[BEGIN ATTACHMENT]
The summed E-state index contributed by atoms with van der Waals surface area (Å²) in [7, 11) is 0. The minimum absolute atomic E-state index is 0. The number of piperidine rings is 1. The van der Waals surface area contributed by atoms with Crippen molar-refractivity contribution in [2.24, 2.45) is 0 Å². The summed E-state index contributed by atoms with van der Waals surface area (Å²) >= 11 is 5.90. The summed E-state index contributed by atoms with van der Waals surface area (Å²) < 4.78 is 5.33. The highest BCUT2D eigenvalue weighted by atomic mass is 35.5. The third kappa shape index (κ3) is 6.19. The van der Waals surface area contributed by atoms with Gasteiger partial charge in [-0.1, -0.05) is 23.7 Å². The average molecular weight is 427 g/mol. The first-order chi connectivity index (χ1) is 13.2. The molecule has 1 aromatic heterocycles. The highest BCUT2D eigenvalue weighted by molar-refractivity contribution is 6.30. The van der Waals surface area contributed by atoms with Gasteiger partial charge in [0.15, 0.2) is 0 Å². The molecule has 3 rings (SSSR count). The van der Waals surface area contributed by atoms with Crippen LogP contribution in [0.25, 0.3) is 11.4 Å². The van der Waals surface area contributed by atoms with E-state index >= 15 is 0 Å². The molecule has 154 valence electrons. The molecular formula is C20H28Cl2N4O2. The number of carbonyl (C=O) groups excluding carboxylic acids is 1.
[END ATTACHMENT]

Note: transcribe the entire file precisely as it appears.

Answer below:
The summed E-state index contributed by atoms with van der Waals surface area (Å²) in [7, 11) is 0. The minimum absolute atomic E-state index is 0. The number of piperidine rings is 1. The van der Waals surface area contributed by atoms with Crippen molar-refractivity contribution in [2.24, 2.45) is 0 Å². The summed E-state index contributed by atoms with van der Waals surface area (Å²) >= 11 is 5.90. The summed E-state index contributed by atoms with van der Waals surface area (Å²) < 4.78 is 5.33. The highest BCUT2D eigenvalue weighted by atomic mass is 35.5. The third kappa shape index (κ3) is 6.19. The van der Waals surface area contributed by atoms with Gasteiger partial charge in [-0.1, -0.05) is 23.7 Å². The average molecular weight is 427 g/mol. The first-order chi connectivity index (χ1) is 13.2. The molecule has 1 aromatic heterocycles. The highest BCUT2D eigenvalue weighted by molar-refractivity contribution is 6.30. The van der Waals surface area contributed by atoms with Gasteiger partial charge in [0.15, 0.2) is 0 Å². The molecule has 3 rings (SSSR count). The van der Waals surface area contributed by atoms with Crippen LogP contribution in [0.25, 0.3) is 11.4 Å². The van der Waals surface area contributed by atoms with E-state index >= 15 is 0 Å². The molecule has 154 valence electrons. The molecular formula is C20H28Cl2N4O2. The number of carbonyl (C=O) groups excluding carboxylic acids is 1.